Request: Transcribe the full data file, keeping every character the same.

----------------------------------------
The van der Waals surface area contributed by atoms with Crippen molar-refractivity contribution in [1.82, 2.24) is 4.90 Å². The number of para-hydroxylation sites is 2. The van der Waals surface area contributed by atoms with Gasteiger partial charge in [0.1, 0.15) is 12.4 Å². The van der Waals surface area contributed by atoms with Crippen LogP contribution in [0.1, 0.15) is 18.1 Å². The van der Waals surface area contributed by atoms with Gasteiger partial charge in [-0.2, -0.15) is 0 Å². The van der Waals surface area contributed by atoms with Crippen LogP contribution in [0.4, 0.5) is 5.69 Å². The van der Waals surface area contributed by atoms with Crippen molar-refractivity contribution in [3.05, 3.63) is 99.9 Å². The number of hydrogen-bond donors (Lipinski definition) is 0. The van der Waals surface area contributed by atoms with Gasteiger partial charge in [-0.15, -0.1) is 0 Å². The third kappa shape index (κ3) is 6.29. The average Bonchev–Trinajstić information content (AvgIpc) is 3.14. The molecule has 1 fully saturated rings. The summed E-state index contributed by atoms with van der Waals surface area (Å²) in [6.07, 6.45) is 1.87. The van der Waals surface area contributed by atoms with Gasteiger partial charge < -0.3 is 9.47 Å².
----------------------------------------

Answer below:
The van der Waals surface area contributed by atoms with Crippen molar-refractivity contribution in [1.82, 2.24) is 4.90 Å². The number of para-hydroxylation sites is 2. The van der Waals surface area contributed by atoms with Gasteiger partial charge in [0.1, 0.15) is 12.4 Å². The van der Waals surface area contributed by atoms with Crippen LogP contribution in [0.1, 0.15) is 18.1 Å². The van der Waals surface area contributed by atoms with Gasteiger partial charge in [-0.2, -0.15) is 0 Å². The van der Waals surface area contributed by atoms with Crippen LogP contribution in [0.4, 0.5) is 5.69 Å². The van der Waals surface area contributed by atoms with Crippen molar-refractivity contribution in [3.05, 3.63) is 99.9 Å². The number of hydrogen-bond donors (Lipinski definition) is 0. The van der Waals surface area contributed by atoms with Gasteiger partial charge in [-0.15, -0.1) is 0 Å². The third kappa shape index (κ3) is 6.29. The average Bonchev–Trinajstić information content (AvgIpc) is 3.14. The molecule has 1 fully saturated rings. The summed E-state index contributed by atoms with van der Waals surface area (Å²) in [6.07, 6.45) is 1.87. The van der Waals surface area contributed by atoms with Gasteiger partial charge < -0.3 is 9.47 Å².